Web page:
This review first appeared in British Theatre Guide
Rasa and Contact Theatre present
by Rani Moorthy
directed by Alan Lane
at Anokhi House of Sarees (via Curve Theatre, Leicester)
“A chaos of colour” is how writer Rani Moorthy describes the traditional sari shops she remembers on her arrival in Britain in the mid-1990s.
She aims to incorporate this in her new play Handlooms, programmed by Curve Theatre but performed as a site-specific piece at Anokhi House of Sarees on Leicester’s renowned Golden Mile (and following performances in March in their sister shop Alankar House of Sarees in Manchester). The Golden Mile on Belgrave Road is widely recognised as the centre of Leicester’s Asian community, and is home to a multitude of shops selling silks, gold jewellery, and Indian sweets and savouries.
As an immersive (and non-seated) piece, we wear headphones during the hour-long performance and are encouraged to wander around the shop whilst the actors tell the story of Rajesh (Ashraf Ejjbair) and his mother Neeta (Rani Moorthy), owners of their sari business Handlooms.
Times are hard as customers now take their business online, and women now seem to wear their sari on special occasions, no longer an everyday garment “to do their chores”. Worried about the state of Handlooms’ finances, Neeta is frustrated by her son’s idealistic focus on creativity and craft over volume of sales. Matters come to a head when Neeta takes on Seeta, a young refugee from Sri Lanka, to make sari blouses, even though this runs the risk of a visit from the Immigration Office.
This could not be more pertinent, considering our treatment of immigrants and refugees and how this is portrayed in the media, but Handlooms also provides an opportunity to consider the cultural shifts in life as a British Asian across the generations. Clashes within cultures feature regularly in drama, however, channelling this through the sari and its changing place in Asian communities makes for an interesting new take on a familiar theme.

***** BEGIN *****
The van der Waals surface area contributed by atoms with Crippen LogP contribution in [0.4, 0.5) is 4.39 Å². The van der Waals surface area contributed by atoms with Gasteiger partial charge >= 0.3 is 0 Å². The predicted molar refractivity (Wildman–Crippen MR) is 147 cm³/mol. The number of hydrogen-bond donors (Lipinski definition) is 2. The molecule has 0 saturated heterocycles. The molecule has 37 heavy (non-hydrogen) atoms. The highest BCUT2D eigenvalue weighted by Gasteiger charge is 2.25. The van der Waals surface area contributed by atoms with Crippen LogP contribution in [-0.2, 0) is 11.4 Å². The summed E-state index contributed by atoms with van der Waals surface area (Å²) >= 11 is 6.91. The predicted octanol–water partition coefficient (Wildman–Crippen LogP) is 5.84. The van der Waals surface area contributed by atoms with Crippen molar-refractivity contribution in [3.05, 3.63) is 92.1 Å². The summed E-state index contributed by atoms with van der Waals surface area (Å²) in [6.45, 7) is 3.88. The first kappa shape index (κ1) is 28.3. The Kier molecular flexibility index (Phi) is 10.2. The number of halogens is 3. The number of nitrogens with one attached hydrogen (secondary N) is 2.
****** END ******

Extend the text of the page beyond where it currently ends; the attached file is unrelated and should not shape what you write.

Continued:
The majority of the play takes place on the natural stage provided by the raised, cushioned platform, normally used by shop assistants to show off the vast array of fabrics to brides, mothers, mothers-in-law et al.
Throughout the performance, Rajesh and Neeta take sari silks in a rainbow of colours, sequins and designs—throwing them out to reveal their detail to then carefully re-fold them, sometimes dressing themselves in the sari or returning the fabric to a neat square, working individually or together, mother and son; a mesmerizing love song to the sari.
Ejjbair plays Rajesh as calm and empathetic towards his female clientele, particularly in an amusing scene in the changing room with one of his more senior customers. He is a quiet foil to his outspoken, practical mother, and Moorthy’s monologue describing Seeta’s eventual deportation has emotional power. Scenes with Rajesh’s childhood streetwise friend Asha (Riana Duce) add humour and further examples of changing views within Asian communities living in Britain. The dénouement, as Rajesh fully embraces the freedoms he feels are represented by the sari, is handled sensitively (although perhaps a bit too tidily).
I am not convinced the headphones are necessary; yes, they add to the idea of an immersive performance, however, I found them uncomfortable, the actors are miked and the shop isn’t so large the actors are ‘lost’. There are also places where exposition tells rather than shows, however, the poetic language is enjoyable throughout, especially when combined with the dazzling sari fabrics, whose “silk is as soft as cocoa butter”.
Images by Lee Baxter